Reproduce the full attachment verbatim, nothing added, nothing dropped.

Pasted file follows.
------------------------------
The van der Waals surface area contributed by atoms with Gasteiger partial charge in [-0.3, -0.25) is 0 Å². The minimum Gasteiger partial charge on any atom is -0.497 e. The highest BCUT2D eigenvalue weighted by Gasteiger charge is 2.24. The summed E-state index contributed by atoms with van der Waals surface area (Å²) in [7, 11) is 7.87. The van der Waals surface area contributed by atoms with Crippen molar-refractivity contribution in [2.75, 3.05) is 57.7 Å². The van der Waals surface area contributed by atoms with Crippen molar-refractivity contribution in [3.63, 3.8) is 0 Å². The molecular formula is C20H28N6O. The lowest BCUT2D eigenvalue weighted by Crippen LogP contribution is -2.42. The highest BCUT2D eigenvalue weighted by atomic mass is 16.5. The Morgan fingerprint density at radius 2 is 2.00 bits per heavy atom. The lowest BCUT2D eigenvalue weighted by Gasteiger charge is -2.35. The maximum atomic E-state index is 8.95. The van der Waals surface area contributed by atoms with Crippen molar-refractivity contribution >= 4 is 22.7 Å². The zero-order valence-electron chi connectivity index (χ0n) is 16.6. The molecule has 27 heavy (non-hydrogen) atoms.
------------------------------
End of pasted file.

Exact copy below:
The van der Waals surface area contributed by atoms with Gasteiger partial charge in [-0.3, -0.25) is 0 Å². The minimum Gasteiger partial charge on any atom is -0.497 e. The highest BCUT2D eigenvalue weighted by Gasteiger charge is 2.24. The summed E-state index contributed by atoms with van der Waals surface area (Å²) in [7, 11) is 7.87. The van der Waals surface area contributed by atoms with Crippen molar-refractivity contribution in [2.75, 3.05) is 57.7 Å². The van der Waals surface area contributed by atoms with Crippen molar-refractivity contribution in [3.63, 3.8) is 0 Å². The molecular formula is C20H28N6O. The lowest BCUT2D eigenvalue weighted by Crippen LogP contribution is -2.42. The highest BCUT2D eigenvalue weighted by atomic mass is 16.5. The Morgan fingerprint density at radius 2 is 2.00 bits per heavy atom. The lowest BCUT2D eigenvalue weighted by Gasteiger charge is -2.35. The maximum atomic E-state index is 8.95. The van der Waals surface area contributed by atoms with Crippen molar-refractivity contribution >= 4 is 22.7 Å². The zero-order valence-electron chi connectivity index (χ0n) is 16.6. The molecule has 27 heavy (non-hydrogen) atoms.